Also think about whether you would be prepared to offer them exclusivity on a particular product (in other words, agree that you will not provide it to another retailer). You can also think about whether or not you can offer collaborations – exclusive products that you develop especially for that retailer.
Get a sense of where they are planning to send you products. Do they see it more as a flagship/top store range which would be smaller quantities, or would they consider sending it to more stores? What would you suggest if you were in their shoes? Is your product more niche or could it go everywhere?
What should I wear to the meeting?!
T: This depends on the retailer; fashion buyers are often more casual than the John Lewis buying team for example. Look at how the shop-floor team dresses as it will give you a good idea of their dress code. If you’re unsure, a dress with a cardigan or smart jacket will always work.
If you make any accessories or are a fashion brand wear your products and make sure they stand out.
C: It does depend on the brand you are visiting. Just be aware that head offices often have either ferocious air conditioning or none at all, so it’s worth having a layer you can take on or off.
Probably as important as what you will wear is that your look is both professional and pulled together in the same way that you would for an interview.
DURING THE MEETING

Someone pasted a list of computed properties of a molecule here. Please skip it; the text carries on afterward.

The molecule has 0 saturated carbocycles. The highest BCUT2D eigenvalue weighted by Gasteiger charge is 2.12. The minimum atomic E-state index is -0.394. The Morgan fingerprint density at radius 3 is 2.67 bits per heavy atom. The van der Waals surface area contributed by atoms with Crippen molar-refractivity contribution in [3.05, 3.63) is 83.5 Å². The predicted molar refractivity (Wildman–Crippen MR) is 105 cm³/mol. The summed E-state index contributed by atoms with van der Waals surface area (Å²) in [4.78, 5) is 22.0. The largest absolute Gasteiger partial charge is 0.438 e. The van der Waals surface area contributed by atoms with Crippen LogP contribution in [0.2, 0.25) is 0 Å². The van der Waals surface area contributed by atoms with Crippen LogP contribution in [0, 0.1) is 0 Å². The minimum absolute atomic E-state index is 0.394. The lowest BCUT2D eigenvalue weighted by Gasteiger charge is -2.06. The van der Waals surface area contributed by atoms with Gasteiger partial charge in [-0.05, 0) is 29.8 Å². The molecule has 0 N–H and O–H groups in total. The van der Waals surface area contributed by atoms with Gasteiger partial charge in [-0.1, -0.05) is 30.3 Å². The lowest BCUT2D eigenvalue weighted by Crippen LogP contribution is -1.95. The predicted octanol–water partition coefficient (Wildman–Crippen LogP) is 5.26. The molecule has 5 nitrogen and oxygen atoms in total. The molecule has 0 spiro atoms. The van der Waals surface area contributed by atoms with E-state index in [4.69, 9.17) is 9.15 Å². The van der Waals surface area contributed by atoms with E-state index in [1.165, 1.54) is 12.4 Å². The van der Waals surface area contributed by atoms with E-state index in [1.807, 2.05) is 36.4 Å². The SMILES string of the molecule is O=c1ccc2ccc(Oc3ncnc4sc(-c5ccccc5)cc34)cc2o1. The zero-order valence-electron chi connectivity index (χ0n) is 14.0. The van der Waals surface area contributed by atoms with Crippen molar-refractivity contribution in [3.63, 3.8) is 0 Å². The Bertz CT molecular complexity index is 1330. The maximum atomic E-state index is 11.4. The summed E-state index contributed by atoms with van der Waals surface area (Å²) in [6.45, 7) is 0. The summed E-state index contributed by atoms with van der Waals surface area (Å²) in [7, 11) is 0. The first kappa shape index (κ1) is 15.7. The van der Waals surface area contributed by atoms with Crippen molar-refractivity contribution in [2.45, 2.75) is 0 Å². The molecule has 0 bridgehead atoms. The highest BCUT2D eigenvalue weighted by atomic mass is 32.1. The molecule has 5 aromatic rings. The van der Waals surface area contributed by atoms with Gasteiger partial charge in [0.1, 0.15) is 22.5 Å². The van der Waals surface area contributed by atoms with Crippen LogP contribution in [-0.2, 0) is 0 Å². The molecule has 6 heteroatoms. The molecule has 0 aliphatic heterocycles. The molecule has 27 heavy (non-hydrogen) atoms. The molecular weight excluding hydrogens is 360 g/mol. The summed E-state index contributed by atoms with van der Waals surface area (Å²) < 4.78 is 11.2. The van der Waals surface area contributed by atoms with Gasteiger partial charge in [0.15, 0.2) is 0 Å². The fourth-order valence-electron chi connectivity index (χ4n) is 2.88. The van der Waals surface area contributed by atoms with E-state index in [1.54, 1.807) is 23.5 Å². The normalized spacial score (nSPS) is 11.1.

Do's & Don'ts at the meeting
T: Don’t unpack all the samples at once, you will lose control of the flow of the meeting, and the buyers will grab things that they find appealing, and you might miss your chance to present your bestsellers.
Do, ask open-ended questions and listen to the answers. I find meetings, where I lead the conversations by asking questions but do less of the talking, are more successful than if I waffle on about the products for too long.
Don’t agree to anything you don’t feel comfortable with even if you’re put under pressure. you can always say that you will check and come back.
C: Buyers have well-honed commercial instincts, and they are often very clear about what they do and don’t like. They see hundreds, if not thousands of products every week, so will very quickly be able to identify what they are interested in for their business.
Don’t spend a lot of time talking about your competitors or the market for your product – if you meet a notebook buyer, for example; they will know pretty much everything there is to know about notebooks, including who your competitors are and the marketplace.
Do not attempt to change their minds when they express an opinion about your product. Even if you are convinced it will sell in their stores, if they don’t agree then you will only alienate them by insisting that it sells everywhere else.
That said, they will look to you to understand how your product is selling in general and what your best sellers have been. They like to know what is new and exciting – like everyone else; they are looking for the next big thing.
Don’t be afraid to guide them through your range, but if they aren’t reacting to something, best to move on.
What should I expect at the meeting?